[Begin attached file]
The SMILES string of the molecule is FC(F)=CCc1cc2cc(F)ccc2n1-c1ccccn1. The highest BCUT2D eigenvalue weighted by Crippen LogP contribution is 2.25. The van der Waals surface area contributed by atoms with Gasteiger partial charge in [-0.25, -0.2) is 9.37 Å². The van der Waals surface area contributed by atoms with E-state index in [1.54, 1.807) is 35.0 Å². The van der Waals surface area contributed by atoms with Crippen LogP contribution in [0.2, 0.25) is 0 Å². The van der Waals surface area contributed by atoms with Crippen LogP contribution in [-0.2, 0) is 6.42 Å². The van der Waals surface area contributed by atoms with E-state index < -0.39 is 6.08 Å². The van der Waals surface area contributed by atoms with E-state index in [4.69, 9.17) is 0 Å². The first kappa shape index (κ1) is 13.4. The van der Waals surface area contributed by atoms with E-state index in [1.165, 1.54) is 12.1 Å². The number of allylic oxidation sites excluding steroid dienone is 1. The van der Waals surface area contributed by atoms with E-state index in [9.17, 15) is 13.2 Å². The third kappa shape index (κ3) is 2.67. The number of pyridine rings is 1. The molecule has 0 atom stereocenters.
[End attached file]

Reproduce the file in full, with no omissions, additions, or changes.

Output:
The SMILES string of the molecule is FC(F)=CCc1cc2cc(F)ccc2n1-c1ccccn1. The highest BCUT2D eigenvalue weighted by Crippen LogP contribution is 2.25. The van der Waals surface area contributed by atoms with Gasteiger partial charge in [-0.25, -0.2) is 9.37 Å². The van der Waals surface area contributed by atoms with E-state index in [1.54, 1.807) is 35.0 Å². The van der Waals surface area contributed by atoms with Crippen LogP contribution in [0.2, 0.25) is 0 Å². The van der Waals surface area contributed by atoms with Crippen LogP contribution in [-0.2, 0) is 6.42 Å². The van der Waals surface area contributed by atoms with E-state index < -0.39 is 6.08 Å². The van der Waals surface area contributed by atoms with E-state index in [4.69, 9.17) is 0 Å². The first kappa shape index (κ1) is 13.4. The van der Waals surface area contributed by atoms with E-state index in [1.165, 1.54) is 12.1 Å². The number of allylic oxidation sites excluding steroid dienone is 1. The van der Waals surface area contributed by atoms with E-state index in [9.17, 15) is 13.2 Å². The third kappa shape index (κ3) is 2.67. The number of pyridine rings is 1. The molecule has 0 atom stereocenters.